I was saddened to learn that a long-time member of the online coaster enthusiast community passed away last week. I first met Greg more than 20 years ago at a coaster event, but we kept in touch virtually during much of that time. He's one of the people that the Internet made possible as an acquaintance. It has been many years since I've seen him in person (I'm sure it was a coaster thingy), but he was present at all kinds of interesting points in time. I remember we were chatting on AOL Instant Messenger during the 9/11 attacks, as the company he worked for observed Internet traffic, and it spiked a lot, as one of the Internet's first big news events. He helped me figure out the right regular expressions to parse things in my forum project around 2000, and it's code that's still in use today. We've had countless discussions about career, as he was far more advanced than I was in terms of software engineering. We also found interesting similarities in the way advocates approach issues for diabetes and autism. He even did quite a few episodes of our old podcast, though he often complained that he didn't like the sound of his voice. In recent years, we enjoyed comparing notes about the touring musicals we saw.
I think there's a lot of focus on the negatives of the big social platforms, and these are definitely valid, but certainly the Internet has been good to bring people together as well. In coaster enthusiast circles, Greg was an OG, dating back to Usenet's rec.roller-coaster group, before the web caught on. In more recent years, maybe the coaster scene wasn't as much his thing, but if you've been able to maintain those connections, they can evolve, thus the talk of musicals.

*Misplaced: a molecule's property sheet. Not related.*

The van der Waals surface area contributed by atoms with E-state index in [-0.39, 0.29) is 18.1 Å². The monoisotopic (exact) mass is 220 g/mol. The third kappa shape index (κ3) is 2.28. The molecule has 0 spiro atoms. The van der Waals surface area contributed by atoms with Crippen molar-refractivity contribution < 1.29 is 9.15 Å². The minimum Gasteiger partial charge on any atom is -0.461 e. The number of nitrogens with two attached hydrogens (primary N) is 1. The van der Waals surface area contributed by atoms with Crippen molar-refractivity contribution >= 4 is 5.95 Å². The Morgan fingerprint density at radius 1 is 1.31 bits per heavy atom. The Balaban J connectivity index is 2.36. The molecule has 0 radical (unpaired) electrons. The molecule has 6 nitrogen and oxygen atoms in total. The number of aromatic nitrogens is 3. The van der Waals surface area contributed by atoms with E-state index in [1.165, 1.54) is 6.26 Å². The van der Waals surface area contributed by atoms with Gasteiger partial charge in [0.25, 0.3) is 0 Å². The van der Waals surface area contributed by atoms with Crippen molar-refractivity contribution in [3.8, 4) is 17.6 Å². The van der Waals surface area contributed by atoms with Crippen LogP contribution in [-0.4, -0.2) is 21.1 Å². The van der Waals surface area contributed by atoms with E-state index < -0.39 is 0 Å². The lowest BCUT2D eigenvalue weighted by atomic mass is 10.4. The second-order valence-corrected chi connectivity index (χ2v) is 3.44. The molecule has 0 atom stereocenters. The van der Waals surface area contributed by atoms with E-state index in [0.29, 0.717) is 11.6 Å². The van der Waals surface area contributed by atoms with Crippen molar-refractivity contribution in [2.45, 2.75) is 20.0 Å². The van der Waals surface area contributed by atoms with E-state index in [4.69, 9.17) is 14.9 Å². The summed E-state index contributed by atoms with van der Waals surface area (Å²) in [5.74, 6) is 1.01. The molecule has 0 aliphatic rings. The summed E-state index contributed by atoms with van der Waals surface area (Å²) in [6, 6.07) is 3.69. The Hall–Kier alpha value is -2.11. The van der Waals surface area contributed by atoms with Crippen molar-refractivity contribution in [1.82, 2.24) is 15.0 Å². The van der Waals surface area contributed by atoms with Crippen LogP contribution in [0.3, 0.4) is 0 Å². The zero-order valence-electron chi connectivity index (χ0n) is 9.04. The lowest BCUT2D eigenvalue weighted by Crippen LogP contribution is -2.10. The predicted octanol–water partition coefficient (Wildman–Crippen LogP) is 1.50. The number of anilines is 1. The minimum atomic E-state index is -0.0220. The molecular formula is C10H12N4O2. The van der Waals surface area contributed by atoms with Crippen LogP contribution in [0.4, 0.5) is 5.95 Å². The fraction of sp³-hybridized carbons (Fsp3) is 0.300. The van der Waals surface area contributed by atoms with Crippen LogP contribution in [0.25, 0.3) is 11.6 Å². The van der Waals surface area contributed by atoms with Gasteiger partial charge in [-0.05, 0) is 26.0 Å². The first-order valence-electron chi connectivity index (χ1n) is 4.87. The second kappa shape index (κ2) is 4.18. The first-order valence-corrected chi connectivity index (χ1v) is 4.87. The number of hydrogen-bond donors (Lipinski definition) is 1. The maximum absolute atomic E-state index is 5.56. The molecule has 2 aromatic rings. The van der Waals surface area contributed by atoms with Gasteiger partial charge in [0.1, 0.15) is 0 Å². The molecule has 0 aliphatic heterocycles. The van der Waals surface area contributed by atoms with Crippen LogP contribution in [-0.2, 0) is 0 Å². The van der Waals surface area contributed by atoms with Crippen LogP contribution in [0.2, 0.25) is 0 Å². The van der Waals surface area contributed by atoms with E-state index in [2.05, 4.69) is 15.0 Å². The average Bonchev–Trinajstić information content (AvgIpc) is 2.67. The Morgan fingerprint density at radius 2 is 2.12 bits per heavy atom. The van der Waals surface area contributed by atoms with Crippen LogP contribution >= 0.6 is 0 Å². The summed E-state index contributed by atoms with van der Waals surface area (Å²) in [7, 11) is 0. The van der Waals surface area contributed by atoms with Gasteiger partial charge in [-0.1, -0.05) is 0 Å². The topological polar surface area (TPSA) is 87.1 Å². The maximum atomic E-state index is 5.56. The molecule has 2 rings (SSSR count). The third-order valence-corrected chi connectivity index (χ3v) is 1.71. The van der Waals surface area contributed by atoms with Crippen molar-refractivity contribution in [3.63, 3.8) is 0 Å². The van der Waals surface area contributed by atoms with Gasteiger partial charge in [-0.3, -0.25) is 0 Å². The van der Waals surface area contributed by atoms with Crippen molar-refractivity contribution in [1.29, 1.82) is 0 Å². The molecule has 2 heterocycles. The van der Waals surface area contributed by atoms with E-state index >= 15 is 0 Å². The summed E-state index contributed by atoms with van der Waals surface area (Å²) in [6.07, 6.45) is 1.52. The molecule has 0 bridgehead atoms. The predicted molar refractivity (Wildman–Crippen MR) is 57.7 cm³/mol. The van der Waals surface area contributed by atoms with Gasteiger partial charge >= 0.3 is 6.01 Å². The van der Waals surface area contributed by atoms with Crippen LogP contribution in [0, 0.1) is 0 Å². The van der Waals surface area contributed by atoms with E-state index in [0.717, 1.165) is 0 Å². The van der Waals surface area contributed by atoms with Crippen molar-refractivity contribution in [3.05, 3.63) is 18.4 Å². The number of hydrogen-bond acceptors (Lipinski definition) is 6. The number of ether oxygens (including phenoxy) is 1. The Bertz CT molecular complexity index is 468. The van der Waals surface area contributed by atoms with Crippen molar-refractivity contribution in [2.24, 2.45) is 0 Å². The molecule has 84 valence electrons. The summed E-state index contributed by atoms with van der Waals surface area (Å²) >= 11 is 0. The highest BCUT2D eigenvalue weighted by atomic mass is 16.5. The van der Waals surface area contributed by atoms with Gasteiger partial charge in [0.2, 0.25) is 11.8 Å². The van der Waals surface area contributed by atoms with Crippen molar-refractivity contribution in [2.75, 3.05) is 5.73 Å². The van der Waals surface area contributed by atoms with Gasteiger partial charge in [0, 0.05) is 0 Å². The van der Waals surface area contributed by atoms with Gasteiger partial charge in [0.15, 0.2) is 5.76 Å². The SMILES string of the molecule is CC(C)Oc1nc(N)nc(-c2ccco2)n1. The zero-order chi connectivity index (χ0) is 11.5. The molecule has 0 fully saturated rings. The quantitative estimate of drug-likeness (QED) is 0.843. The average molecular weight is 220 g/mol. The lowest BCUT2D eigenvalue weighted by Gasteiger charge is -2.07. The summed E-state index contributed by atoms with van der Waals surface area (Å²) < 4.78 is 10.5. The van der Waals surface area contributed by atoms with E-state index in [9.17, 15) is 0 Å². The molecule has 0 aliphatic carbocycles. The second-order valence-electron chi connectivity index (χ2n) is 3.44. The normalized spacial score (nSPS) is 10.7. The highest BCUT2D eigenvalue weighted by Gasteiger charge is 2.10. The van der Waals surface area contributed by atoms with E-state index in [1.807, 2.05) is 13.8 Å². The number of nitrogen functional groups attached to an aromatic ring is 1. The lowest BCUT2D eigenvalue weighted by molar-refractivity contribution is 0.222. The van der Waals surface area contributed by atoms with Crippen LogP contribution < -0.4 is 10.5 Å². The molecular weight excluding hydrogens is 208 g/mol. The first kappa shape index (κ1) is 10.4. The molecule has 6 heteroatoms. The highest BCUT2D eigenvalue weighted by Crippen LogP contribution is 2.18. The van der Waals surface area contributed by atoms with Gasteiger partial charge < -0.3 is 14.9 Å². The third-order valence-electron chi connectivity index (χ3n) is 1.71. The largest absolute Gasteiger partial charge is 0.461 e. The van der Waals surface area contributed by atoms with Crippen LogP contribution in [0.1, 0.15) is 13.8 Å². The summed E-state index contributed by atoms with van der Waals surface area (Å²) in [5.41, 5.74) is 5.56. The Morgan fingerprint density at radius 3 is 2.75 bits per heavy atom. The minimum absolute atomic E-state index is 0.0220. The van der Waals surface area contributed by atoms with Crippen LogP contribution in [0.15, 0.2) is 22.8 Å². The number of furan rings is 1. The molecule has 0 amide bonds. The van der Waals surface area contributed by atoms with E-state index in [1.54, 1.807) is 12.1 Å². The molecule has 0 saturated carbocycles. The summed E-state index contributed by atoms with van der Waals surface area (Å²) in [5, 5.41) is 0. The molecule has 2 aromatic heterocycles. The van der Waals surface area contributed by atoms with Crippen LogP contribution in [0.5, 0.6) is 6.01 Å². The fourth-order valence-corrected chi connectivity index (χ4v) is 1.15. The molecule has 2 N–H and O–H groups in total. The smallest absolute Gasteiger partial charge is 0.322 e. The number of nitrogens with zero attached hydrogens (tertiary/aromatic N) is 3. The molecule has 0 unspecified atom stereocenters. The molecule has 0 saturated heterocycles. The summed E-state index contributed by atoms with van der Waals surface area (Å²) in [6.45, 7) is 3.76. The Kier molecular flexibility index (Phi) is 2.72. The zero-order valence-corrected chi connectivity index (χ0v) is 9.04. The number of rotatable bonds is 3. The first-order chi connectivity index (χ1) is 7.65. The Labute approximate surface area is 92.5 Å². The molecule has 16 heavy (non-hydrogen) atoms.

Greg isn't the only one. We lost Pete about three years ago, and I can only describe him as everyone's drinking buddy at Cedar Point. On the CoasterBuzz/PointBuzz sites, we've also lost several people to cancer and other illnesses. Some let us know it was coming, others kind of faded into the background, and for some it was sudden.
As I slide into middle-age, I don't really think all that much about my own eventual demise, or even measure how much time I might have left. But not knowing how much time others have, people who impact your community in positive ways, that causes sadness. Greg was only 51, and I figured we had plenty more shows to talk about. It doesn't feel fair to his wife, family and friends.
I remember Greg telling me about his days at Microsoft, around the time I started there, and how he wired up one of the basic features of Excel, the spreadsheet software. Most people will never know the guy who wrote the code behind that button they pushed everyday, and I suspect that's just the kind of anonymous impact that he enjoyed having.